Communications leading social business

The best communications leaders have long been strategic generals inside their organizations. They often serve as a right hand to a CEO and counsel the overall leadership through crisis and tough issues and tell them how to leverage advocacy.

The best communications leaders have long been strategic generals inside their organizations. They often serve as a right hand to a CEO and counsel the overall leadership through crisis and tough issues and tell them how to leverage advocacy. In short, they manage reputation. Too often that is defined as a defensive exercise. Communications SVPs are on the lookout for problems while trying to build as strong a foundation of positive feelings from stakeholders and influencers as possible. How about selling? How about creating tangible business value today?

Communications can do that. Communications leaders can deliver that.

As more companies embrace the idea of social business, PR leaders have the opportunity to lead change within their organization. They can deliver real business value in an innovative way. They can get off their backfoot-stance and become the inspiring and business-minded leader for change. Many are doing this. Too many are not.

Social business is stronger than social media
The jockeying that stills go on today between marketing departments and PR departments in some companies over who owns which part of social media strategy and use is wasted effort. If social media is a term that describes the behavior enabled by new technology, social business describes how you are going to produce business value from that behavior. Becoming a social business leader within your organization is a much more impactful and “leaderly” role.

Lead the horizontal collaboration at the top
We cannot ignore the potential impact on business from new social behaviors and technologies. Our job as leaders is to manage the risks of empowered advocates and detractors, rigorously pursue the rewards, and find the distilled business value that lies between risk and reward. A first step a communications leader can take to define and put in action a social business strategy is to pull the right people to the table and walk-the-walk of horizontal collaboration.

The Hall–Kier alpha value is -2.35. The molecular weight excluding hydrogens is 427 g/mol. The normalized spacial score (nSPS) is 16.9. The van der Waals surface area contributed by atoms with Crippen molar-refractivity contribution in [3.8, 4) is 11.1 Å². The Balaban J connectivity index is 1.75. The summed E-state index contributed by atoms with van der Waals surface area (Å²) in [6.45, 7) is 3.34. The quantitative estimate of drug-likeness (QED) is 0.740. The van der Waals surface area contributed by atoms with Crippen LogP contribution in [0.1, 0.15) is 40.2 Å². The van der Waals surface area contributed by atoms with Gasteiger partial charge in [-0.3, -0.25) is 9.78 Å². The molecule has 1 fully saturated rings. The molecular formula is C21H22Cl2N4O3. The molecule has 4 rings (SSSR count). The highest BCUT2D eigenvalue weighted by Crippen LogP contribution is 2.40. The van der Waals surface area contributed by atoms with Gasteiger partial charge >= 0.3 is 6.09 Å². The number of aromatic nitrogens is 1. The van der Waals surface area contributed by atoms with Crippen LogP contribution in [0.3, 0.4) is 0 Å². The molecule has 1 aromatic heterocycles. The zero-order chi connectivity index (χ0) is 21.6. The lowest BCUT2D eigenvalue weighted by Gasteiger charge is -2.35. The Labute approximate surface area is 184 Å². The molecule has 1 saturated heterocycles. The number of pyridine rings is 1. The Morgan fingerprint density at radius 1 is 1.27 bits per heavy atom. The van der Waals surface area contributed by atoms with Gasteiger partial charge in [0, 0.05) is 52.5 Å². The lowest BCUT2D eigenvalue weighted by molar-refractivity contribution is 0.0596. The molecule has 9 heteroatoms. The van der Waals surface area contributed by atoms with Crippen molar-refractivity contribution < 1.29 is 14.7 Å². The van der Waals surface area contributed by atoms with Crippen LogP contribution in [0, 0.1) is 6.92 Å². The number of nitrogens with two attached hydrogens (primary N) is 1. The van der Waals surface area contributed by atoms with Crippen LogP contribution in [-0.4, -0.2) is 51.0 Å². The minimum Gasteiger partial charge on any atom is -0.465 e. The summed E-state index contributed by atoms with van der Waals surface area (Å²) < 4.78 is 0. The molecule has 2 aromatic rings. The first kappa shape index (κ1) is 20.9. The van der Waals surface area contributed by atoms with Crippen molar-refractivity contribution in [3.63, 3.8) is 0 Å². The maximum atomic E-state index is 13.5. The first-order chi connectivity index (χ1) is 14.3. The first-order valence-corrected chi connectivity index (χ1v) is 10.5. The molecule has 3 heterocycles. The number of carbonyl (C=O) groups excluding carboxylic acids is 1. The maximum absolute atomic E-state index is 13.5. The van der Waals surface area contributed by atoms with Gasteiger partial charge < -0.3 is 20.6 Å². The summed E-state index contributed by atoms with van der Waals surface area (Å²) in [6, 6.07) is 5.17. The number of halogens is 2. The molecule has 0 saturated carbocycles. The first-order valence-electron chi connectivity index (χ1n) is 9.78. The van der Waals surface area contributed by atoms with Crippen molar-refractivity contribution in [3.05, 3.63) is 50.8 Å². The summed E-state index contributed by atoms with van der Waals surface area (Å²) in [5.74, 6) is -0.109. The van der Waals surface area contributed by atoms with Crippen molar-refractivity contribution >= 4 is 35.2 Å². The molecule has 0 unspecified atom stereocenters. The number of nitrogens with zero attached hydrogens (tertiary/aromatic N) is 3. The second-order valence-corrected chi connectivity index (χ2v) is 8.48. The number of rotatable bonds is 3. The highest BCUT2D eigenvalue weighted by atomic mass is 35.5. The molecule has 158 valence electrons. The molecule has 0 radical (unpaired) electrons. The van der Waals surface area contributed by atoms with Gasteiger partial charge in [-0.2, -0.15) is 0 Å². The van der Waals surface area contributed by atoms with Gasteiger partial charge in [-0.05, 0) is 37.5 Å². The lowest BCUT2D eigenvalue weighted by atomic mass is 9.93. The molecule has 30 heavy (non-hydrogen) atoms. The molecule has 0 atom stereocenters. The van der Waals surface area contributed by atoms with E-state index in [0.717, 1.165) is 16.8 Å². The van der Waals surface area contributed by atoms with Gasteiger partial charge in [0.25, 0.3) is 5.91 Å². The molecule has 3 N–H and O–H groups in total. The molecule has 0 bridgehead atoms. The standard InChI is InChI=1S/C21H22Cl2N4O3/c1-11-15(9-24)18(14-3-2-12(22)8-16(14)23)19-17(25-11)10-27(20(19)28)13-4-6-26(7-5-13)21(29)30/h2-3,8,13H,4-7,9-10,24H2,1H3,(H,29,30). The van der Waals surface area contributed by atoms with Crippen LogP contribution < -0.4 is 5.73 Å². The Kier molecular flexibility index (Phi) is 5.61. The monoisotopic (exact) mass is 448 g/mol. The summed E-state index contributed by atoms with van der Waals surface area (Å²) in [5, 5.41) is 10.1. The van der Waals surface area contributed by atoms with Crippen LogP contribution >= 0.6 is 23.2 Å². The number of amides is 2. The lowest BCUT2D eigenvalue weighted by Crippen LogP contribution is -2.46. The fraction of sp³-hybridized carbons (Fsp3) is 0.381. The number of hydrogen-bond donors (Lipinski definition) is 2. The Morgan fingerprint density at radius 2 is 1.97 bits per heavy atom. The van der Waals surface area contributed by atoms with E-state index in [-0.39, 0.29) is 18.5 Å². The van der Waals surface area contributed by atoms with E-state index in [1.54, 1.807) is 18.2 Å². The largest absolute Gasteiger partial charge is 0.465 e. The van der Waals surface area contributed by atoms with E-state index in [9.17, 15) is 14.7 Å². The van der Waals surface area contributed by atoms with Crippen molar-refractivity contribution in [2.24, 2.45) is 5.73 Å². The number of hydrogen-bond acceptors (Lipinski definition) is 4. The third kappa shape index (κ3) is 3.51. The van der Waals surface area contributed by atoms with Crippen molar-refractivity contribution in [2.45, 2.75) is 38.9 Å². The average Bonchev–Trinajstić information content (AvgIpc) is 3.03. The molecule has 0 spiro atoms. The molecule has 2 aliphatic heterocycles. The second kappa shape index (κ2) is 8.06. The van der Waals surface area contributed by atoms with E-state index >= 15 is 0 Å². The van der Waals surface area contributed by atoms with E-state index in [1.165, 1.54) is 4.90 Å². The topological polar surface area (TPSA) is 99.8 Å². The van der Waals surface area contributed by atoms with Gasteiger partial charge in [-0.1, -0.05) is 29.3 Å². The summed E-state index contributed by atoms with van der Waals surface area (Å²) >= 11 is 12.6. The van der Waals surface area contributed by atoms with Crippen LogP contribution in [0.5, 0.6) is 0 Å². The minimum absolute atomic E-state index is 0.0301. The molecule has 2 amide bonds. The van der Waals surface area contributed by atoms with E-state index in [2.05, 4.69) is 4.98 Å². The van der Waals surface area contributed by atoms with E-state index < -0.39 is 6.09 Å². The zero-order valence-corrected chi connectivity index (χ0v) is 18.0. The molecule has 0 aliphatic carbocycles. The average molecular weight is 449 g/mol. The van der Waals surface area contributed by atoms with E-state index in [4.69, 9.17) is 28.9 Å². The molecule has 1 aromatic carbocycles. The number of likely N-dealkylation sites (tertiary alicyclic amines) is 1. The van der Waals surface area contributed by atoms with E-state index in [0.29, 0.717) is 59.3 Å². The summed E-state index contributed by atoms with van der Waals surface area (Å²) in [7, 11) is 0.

While every organization is different, it is likely that you have marketing leaders, sales leaders, human-resource leaders, legal affairs, technology leaders, and communication leaders at the top. Ideally, you would convene a project with all of these, including the ultimate C-Suite – CEO, CFO, and COO. The project output is a social business strategy. This must be right for your business and should promise to return the value mentioned above. This strategy is as much about what you are not going to do as what you will do. Digital and social innovation is a non-stop flood of new companies, trends, and possibilities. Social business strategy will help place smart bets and get staff focused. It is how you will rally an organization's worth of individuals to use social media in a purposeful and productive way. Look at how companies like IBM, Nestle, Ford, and others are doing just that. IBM has made a choice that their social business strategy focuses on enabling their experts. That simple decision will help them determine all sorts of actions from how they will use Facebook and LinkedIn to staffing choices in the years to come to how they will evaluate success.

Find your best ally
If the complete leadership is not ready to take this on, conspire with the CMO. In my experience, he or she is often the most likely to share your motivation to reach higher for business value. With CMO tenures being what they are, anchoring his or her job in appreciable business value in addition to sales is a good thing. Good for him and good for you.    

John Bell is global managing director of Social@Ogilvy.

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